Do you enjoy your food a little hot and spicy? Perhaps you’re partial to a spot of Mexican or an Indian inspired curry? Whatever it is that takes your fancy, one thing remains certain, and that is that in order to give these dishes their unique delicious taste and hotness, you need to make use of various spices. These spices aren't created in a lab, nor are they farmed in the US, they are imported overseas mainly from India, in a trade which has been running for centuries, and is just as lucrative now, as when it was first conceived. There is a problem emerging however, with a report that was recently released and found that 12% of all spices imported into the US were contaminated with insects and rodent hair among other substances. Which is leaving many to think, how did this spice contamination outbreak happen and should you be taking any action?
How do these contamination's take place?
The spices imported into the US which are used in a variety of delicious dishes and recipes, cannot be grown in conditions in the US. The plants and seeds which are used for these spices, must be grown in tropical conditions in order to grow at their best. India is one of the main spice importers in the entire world, and worryingly, studies have found that up to 12% of all spices which are brought into the United States, have been found to contain contaminants such as insects, feces, human skin, human hair, bird feathers, animal feces, and even salmonella. What’s especially worrying is that this percentage of contamination, is double the amount of any other food type imported into the country, so, it begs to question, why these spices, and is enough being done to help prevent it. Many of the health and hygiene rules and regulations of the countries shipping the spices overseas, are not as strict or heavily enforced as they are in the western world. Because these rules, laws and regulations are so lax, the correct safety checks aren't being carried out, thus contamination takes place.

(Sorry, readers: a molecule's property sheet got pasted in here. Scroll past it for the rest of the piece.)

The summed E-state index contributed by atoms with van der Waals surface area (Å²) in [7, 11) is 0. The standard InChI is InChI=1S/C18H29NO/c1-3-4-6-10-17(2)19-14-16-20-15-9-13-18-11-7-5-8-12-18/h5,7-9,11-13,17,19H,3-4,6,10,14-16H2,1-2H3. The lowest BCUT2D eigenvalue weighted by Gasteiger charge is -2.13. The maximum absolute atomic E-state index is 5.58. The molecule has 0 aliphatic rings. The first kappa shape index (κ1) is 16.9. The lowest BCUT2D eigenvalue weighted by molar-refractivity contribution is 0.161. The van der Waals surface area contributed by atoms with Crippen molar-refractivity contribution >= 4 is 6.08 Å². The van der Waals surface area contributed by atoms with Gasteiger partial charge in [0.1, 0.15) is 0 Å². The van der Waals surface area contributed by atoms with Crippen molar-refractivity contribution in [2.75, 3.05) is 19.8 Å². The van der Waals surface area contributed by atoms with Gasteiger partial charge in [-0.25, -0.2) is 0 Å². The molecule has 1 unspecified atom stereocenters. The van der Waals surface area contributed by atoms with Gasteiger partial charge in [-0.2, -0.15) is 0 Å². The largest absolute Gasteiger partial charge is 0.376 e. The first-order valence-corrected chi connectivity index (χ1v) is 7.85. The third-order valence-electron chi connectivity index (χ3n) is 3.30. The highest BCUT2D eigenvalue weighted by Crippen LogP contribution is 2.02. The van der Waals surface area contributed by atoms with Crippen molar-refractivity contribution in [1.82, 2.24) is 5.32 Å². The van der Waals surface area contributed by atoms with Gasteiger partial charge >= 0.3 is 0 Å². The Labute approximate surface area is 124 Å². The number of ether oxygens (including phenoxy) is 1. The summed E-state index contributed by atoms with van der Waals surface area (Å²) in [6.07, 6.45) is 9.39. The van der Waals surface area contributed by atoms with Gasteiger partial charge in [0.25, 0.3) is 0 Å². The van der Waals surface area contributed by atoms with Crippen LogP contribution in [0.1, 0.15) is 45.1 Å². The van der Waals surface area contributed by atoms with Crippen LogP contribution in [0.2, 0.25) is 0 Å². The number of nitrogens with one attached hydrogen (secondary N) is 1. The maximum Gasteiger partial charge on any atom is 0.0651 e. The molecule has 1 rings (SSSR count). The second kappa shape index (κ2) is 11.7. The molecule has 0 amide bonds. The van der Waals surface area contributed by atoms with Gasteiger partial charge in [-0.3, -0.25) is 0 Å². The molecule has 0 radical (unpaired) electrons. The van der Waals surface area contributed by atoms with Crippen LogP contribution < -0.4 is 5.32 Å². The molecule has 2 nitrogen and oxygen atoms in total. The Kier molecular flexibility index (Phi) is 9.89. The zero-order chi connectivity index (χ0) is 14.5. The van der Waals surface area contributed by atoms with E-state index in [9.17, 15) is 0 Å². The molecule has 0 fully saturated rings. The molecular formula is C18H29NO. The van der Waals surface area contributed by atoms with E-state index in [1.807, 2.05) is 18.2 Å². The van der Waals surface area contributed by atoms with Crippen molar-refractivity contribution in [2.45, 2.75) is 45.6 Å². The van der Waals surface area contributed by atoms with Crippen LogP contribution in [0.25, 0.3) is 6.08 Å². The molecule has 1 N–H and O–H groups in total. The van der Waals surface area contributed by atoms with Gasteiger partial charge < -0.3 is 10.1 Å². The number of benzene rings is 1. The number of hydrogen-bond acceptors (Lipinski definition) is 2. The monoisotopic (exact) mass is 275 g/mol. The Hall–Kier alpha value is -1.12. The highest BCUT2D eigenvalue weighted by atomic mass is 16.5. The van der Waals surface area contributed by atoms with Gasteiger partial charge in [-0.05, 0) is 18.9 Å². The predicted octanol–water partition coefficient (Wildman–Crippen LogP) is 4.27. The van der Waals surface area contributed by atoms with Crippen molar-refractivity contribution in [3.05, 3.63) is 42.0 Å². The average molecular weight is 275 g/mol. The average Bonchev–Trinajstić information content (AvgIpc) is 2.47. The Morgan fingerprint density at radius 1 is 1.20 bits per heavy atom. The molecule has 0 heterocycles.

What can be done to tackle the problem?
The countries and companies shipping these spices, argue that their spices are treated and cooked before being shipped, to help kill contaminants and bacteria, yet this is proving to not be enough. The manufacturers and experts are pointing out that people should not stay away from these ground spices, but that in order to ensure that any bacteria or contaminants are properly killed off, the spices should be properly cooked and heated through. This cooking process kills off harmful bacteria, thus making the food fit for human consumption.
If using whole spices or aromatics, cardamom pods and star anise for example, then placing them in boiling water before grinding them up is also an effective way of ensuring they are free of harmful contaminants. Overall the laws and regulations are getting stricter, and the problem is being tackled, but by following the above methods, you’ll be presented with a little extra peace of mind if nothing more.